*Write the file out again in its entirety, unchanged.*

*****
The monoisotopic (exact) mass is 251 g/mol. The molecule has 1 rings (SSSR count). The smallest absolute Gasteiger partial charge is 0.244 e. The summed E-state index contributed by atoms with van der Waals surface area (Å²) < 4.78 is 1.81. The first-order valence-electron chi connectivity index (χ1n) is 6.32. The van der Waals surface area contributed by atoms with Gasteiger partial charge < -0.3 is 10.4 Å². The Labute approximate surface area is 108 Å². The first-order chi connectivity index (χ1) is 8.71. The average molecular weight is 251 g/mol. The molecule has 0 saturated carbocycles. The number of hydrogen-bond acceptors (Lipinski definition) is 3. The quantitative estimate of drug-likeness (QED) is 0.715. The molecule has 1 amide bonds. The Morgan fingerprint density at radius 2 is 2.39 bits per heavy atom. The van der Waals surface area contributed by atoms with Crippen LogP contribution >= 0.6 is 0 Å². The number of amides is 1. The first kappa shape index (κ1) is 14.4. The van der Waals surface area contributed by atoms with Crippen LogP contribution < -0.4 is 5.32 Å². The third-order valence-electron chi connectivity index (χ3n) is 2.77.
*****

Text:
The monoisotopic (exact) mass is 251 g/mol. The molecule has 1 rings (SSSR count). The smallest absolute Gasteiger partial charge is 0.244 e. The summed E-state index contributed by atoms with van der Waals surface area (Å²) < 4.78 is 1.81. The first-order valence-electron chi connectivity index (χ1n) is 6.32. The van der Waals surface area contributed by atoms with Gasteiger partial charge < -0.3 is 10.4 Å². The Labute approximate surface area is 108 Å². The first-order chi connectivity index (χ1) is 8.71. The average molecular weight is 251 g/mol. The molecule has 0 saturated carbocycles. The number of hydrogen-bond acceptors (Lipinski definition) is 3. The quantitative estimate of drug-likeness (QED) is 0.715. The molecule has 1 amide bonds. The Morgan fingerprint density at radius 2 is 2.39 bits per heavy atom. The van der Waals surface area contributed by atoms with Crippen LogP contribution >= 0.6 is 0 Å². The number of amides is 1. The first kappa shape index (κ1) is 14.4. The van der Waals surface area contributed by atoms with Crippen LogP contribution < -0.4 is 5.32 Å². The third-order valence-electron chi connectivity index (χ3n) is 2.77.